Acetylcholine Receptor Pore


Acetylcholine receptor pore is a member of the transmitter-gated ion pores, and can be found spanning the postsynaptic membranes at the nerve to muscle synapse. This pore allows ion flow into the cell as acetylcholine enters the ligand-binding domain of the receptor, which then initiates an action potential. There are two main functional domains of the receptor protein, an extracellular domain and a transmembrane domain.  There are five subunits of the membrane portion of the protein, which are termed A, B, C, D, and E. Subunit D is an identical repeat of A, and they both provide the connection between the membrane-spanning and the extracellular domains. Each of the five subunits has four alpha-helices that span the membrane, three of which are (membrane) lipid-facing while the fourth is pore-facing. The five pore-facing helices from each subunit make up the actual pore, and are responsible for the gating function of the protein.  The structure shown here contains the 5 pore-forming helices from the 5 subunits.

 Extracellular Ligand Binding Domain

As described in the introduction there are extracellular portions of the protein that consist mostly of beta sheets and are not included in this modeling page. On binding  acetylcholine, a conformational change occurs which is then transmitted to the inner five helices. This change in conformation results in the opening of the pore through the rotation of the inner (pore-facing) helices within the membrane portion of the protein.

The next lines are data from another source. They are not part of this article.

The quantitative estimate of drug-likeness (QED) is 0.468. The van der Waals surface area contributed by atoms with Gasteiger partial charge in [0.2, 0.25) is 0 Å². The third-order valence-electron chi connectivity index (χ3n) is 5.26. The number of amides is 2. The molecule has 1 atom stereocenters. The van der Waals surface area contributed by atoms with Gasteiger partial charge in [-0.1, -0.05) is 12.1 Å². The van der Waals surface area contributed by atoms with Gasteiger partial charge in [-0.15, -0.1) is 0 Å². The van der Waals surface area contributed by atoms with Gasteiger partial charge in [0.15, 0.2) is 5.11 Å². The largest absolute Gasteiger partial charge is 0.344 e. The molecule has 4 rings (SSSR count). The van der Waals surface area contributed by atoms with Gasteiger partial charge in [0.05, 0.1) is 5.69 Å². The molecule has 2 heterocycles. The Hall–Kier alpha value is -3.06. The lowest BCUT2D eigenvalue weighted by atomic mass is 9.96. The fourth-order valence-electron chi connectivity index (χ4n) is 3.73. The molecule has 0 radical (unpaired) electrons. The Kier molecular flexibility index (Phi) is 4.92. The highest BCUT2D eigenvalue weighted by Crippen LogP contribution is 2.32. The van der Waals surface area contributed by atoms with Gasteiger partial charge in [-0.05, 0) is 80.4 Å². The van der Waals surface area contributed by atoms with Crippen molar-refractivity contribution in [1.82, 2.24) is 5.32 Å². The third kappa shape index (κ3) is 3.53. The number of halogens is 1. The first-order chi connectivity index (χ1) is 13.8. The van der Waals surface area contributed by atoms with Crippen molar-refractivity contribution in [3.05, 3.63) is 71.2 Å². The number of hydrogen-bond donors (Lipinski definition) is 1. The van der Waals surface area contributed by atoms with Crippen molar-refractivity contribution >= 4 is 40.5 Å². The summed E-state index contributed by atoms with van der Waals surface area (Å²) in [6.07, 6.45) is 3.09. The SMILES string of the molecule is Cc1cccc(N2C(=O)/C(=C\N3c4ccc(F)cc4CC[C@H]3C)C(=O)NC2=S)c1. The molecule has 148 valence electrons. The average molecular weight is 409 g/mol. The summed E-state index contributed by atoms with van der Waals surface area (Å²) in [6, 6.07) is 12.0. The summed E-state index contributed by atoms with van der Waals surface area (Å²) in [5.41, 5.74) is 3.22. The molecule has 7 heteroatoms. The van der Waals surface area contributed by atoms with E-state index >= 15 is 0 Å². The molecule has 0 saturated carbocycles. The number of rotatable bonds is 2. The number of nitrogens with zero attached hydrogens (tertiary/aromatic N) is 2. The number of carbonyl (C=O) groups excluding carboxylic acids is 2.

Wire Frame

Spacefill viewed along membrane plane

Spacefill facing membrane plane (pore clearly evident)

Chain A (Red)

Chain B (Green)

Chain C (Blue)

Chain D (White)

Chain E (Yellow)

Gate Residues

The pore is cation selective and only allows hydrated sodium or potassium ions to pass through. The middle of the pore is constricted due to the small separation of the helices and to the presence of bulky hydrophobic side chains. The most kinked part of the passage represents the gate. The inner helices are closely identical, and the equivalent surfaces of the homologous residues from each helix form ‘levels’ through the entire passage. The gate is made up of identical interactions between residues of the five helices, the main ones being hydrophobic interactions between phenylalanine and valine or isoleucine, and that of leucine with alanine or serine. These interactions create a tight hydrophobic girdle around the pore, which presents a barrier to the flow of hydrated ions across the membrane. Hydrated ions are not able to pass this gate, unless the conformational change has taken place, in which the inner helices were rotated and the hydrophobic interactions between the residues that make up the gate were disrupted. Be sure to select the five inner helices model, select charged atoms, then hydrophobic atoms, and lastly the gate atoms.

Gate Residues facing membrane plane

Acetylcholine binding domain (2BG)